• "Attack rate of acute viral hepatitis ranging from 1.9 to 17% have been reported from various studies from India.(891011121314) The overall attack rate in the present study was 8.61%, comparable with the other studies.(9) "
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    ABSTRACT: Background:In March 2013, cases of acute hepatitis were reported from Lalkuan, Nainital district. We investigated the outbreak to identify the source of infection and to facilitate control measures.Objectives:To study the distribution of hepatitis cases, to find the source of infection, and to initiate the control measures in the affected area.Materials and Methods:We defined a case of acute hepatitis as those cases that had jaundice with at least one of the following symptoms: Dark urine, fever, pain in abdomen, vomiting, and loss of appetite in the affected area between January and March 2013. Door-to-door survey was carried out. Thirteen blood samples were randomly collected from jaundice cases for immunoglobulin M (IgM) antibody for hepatitis A virus (HAV) and hepatitis E virus (HEV). Water samples were collected to test residual chlorine.Results:Total 2,785 individuals were surveyed; of which 240 were suffering from acute viral hepatitis (attack rate (AR) = 8.61%). Out of 13 serum samples, 10 were found positive for HEV IgM antibodies and three cases had IgM antibodies for both HAV and HEV, which confirmed a hepatitis E outbreak. The difference in attack rate of hepatitis of both the sexes was statistically significant (P < 0.001). The attack rate was significantly higher in age groups >12 years of age (P < 0.001). Environmental investigation also confirmed the sewage contamination of drinking water in the distribution system. The attack rate was much higher (29.4%) among those who were exposed to the leaking pipeline than the nonexposed (χ2 = 574.26, P < 0.01).Conclusion:HEV was confirmed as the major etiological agent in this outbreak that was transmitted by contaminated drinking water. The recognition of early warning signals, timely investigation, and application of specific control measures can contain the outbreak.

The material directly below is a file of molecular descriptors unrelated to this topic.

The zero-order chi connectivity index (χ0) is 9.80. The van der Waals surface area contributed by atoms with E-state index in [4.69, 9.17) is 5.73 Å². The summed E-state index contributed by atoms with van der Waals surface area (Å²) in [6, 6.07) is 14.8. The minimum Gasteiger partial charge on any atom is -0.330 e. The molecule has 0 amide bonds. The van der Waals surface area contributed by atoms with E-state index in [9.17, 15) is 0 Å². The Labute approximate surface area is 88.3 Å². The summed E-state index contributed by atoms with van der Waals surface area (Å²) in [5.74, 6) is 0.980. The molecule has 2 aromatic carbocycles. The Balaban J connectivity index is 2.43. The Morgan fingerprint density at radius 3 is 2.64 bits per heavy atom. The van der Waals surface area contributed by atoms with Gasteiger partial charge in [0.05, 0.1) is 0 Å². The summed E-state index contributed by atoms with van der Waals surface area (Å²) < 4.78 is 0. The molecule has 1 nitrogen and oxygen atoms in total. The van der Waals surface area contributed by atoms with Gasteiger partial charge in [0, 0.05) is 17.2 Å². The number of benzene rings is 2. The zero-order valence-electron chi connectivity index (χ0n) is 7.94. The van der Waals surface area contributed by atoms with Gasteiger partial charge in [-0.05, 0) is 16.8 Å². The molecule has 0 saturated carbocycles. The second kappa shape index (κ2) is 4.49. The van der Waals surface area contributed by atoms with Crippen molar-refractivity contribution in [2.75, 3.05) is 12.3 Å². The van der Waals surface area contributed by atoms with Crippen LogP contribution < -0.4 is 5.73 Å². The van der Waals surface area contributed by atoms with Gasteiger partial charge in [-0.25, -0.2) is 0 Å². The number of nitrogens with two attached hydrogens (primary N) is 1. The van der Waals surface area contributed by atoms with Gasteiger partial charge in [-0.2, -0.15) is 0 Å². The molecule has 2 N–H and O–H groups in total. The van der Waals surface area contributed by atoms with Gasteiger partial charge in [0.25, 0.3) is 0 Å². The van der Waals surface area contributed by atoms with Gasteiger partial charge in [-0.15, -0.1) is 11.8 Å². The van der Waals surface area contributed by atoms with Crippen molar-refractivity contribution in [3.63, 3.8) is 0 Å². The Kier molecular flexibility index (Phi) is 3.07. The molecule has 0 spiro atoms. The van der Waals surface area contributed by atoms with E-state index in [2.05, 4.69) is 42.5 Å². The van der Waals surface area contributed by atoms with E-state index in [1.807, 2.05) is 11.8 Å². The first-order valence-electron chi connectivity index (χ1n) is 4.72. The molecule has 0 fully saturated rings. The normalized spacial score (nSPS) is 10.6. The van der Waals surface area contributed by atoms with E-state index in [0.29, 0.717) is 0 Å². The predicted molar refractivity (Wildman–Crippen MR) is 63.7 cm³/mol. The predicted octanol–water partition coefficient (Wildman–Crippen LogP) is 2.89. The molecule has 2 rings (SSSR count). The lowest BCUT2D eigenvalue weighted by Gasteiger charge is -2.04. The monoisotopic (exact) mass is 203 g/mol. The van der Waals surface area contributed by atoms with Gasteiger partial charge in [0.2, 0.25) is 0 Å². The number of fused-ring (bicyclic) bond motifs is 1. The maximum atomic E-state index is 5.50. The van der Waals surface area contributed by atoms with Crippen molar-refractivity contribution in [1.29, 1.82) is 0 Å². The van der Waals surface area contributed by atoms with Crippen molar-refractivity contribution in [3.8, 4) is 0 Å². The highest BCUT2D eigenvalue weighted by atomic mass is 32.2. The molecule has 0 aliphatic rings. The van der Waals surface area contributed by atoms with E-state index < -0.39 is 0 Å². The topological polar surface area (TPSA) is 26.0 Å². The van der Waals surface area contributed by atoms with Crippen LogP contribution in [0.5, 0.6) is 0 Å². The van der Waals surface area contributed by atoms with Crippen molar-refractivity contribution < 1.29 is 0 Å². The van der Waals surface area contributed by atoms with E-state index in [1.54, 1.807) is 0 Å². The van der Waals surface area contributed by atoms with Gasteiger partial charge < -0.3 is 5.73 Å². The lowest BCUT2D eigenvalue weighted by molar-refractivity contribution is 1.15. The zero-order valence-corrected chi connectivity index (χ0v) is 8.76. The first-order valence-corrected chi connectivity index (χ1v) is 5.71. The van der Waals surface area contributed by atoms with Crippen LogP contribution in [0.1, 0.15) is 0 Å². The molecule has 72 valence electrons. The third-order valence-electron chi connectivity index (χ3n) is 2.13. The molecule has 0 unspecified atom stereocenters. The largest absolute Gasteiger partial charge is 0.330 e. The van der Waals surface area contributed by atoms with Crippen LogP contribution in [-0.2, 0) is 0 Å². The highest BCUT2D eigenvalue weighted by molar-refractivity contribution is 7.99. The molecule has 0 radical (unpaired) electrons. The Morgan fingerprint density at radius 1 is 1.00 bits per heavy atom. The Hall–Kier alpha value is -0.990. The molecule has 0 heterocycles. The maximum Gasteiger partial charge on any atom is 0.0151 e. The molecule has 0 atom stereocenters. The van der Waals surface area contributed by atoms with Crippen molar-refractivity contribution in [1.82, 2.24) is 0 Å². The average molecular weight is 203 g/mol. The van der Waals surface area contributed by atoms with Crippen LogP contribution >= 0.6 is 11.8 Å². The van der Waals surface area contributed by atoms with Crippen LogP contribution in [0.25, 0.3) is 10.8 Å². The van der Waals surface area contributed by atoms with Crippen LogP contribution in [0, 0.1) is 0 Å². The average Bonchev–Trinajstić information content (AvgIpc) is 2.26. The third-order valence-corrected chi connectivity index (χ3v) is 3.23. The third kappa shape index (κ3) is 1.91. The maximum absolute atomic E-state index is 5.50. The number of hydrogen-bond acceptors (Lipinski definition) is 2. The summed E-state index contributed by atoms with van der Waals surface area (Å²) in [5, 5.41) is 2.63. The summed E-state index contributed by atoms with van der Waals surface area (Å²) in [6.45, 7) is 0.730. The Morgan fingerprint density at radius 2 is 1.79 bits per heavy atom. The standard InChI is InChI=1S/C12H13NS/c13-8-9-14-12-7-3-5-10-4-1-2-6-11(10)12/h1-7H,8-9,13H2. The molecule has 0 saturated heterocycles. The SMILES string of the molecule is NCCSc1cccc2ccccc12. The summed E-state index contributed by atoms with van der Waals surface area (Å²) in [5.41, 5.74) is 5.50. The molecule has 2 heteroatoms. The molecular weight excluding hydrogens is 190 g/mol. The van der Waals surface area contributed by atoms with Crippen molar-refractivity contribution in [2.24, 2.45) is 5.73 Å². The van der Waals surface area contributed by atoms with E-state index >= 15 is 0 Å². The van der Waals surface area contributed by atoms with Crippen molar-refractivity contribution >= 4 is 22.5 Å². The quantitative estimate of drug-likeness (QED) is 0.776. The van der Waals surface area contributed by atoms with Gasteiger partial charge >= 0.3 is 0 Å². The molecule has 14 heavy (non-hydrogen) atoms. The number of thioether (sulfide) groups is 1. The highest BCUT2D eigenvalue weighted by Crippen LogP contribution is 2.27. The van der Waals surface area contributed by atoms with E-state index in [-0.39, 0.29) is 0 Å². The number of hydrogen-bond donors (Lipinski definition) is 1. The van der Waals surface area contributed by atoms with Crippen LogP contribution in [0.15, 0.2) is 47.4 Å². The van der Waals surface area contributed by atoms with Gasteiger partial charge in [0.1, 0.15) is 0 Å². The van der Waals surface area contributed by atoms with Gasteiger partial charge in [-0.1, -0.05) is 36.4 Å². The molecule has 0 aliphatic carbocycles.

Indian Journal of Community Medicine 04/2014; 39(2):94-7. DOI:10.4103/0970-0218.132725
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    ABSTRACT: Space-time clustering of people who fall acutely ill with jaundice, then slip into coma and death, is an alarming phenomenon, more markedly so when the victims are mostly or exclusively pregnant. Documentation of the peculiar, fatal predisposition of pregnant women during outbreaks of jaundice identifies hepatitis E and enables construction of its epidemic history. Between the last decade of the 18th century and the early decades of the 20th century, hepatitis E-like outbreaks were reported mainly from Western Europe and several of its colonies. During the latter half of the 20th century, reports of these epidemics, including those that became serologically confirmed as hepatitis E, emanated from, first, the eastern and southern Mediterranean littoral and, thereafter, Southern and Central Asia, Eastern Europe, and the rest of Africa. The dispersal has been accompanied by a trend towards more frequent and larger-scale occurrences. Epidemic and endemic hepatitis E still beset people inhabiting Asia and Africa, especially pregnant women and their fetuses and infants. Their relief necessitates not only accelerated access to potable water and sanitation but also vaccination against hepatitis E.
    Epidemiology and Infection 01/2012; 140(5):767-87. DOI:10.1017/S0950268811002925 · 2.54 Impact Factor